Leaders of almost every other UPA constituent – NCP’s Sharad Pawar, DMK’s MK Stalin, JMM’s Hemant Soren, RJD’s Tejashwi Yadav – as also Samajwadi Party’s Akhilesh Yadav and AAP’s Arvind Kejriwal have publicly expressed solidarity with Mamata in these elections. Mamata too had reached out to leaders of all ‘secular, non-BJP/NDA’ parties seeking support against the BJP and Modi-Shah combine. This camaraderie puts the Congress, already suffering nearly a decade of electoral atrophy that has chipped away at its pole position within the Opposition Bloc, in an awkward position. Congress insiders admit that by alienating Mamata through high-pitched poll rhetoric against her, the Congress would lose a powerful satrap who enjoys support across the Opposition bloc and is known to stand up against the Modi-Shah duo like few others.
Rahul and Priyanka’s absence from Bengal for the past month since campaigning began is, thus, as much a realization of critical ground realities as it is an indicator of realpolitik. The siblings knew that, unlike Kerala and Assam, their party, despite a grand alliance, wasn’t in the race to win but, at best, to retain its limited ground in the state. And so, apportioning a chunk of their time to Bengal when it could have been better-utilized marshalling support in Kerala or Assam made no political sense. They'll hit the campaign trail now - or at least Rahul will - but only in pockets where the Congress already has some chance of winning and where the main target of their barbs can be the BJP and not the Trinamool.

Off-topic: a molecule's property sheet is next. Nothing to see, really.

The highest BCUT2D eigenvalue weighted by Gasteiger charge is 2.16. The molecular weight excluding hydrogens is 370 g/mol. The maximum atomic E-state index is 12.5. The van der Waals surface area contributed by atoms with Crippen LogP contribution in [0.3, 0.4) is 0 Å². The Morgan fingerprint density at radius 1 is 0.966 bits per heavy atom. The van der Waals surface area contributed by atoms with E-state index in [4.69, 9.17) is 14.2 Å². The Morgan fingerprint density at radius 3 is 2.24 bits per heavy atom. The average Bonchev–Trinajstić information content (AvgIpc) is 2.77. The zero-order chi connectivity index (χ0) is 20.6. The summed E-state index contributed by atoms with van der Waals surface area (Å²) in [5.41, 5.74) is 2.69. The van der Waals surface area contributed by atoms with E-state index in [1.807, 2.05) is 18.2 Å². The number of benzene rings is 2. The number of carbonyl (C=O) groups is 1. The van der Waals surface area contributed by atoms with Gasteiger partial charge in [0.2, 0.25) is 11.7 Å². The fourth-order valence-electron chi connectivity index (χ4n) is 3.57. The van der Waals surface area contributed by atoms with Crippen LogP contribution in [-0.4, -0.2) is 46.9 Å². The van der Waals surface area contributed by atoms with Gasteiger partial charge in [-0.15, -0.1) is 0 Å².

Similarly, by not directly targeting Mamata when she’s already facing a bigger threat from Congress’s main rival – the BJP, the party can hope to keep the mercurial leader in good humour. After all, who knows what verdict will tumble out of the EVMs on May 2. In the unlikely scenario of a photo finish between the Trinamool and the BJP, the Congress could at least hope for some consolation prize from Didi if her party only has a slender lead and political expediency dictates some post-result compensation for courtesies extended during an otherwise virulent campaign.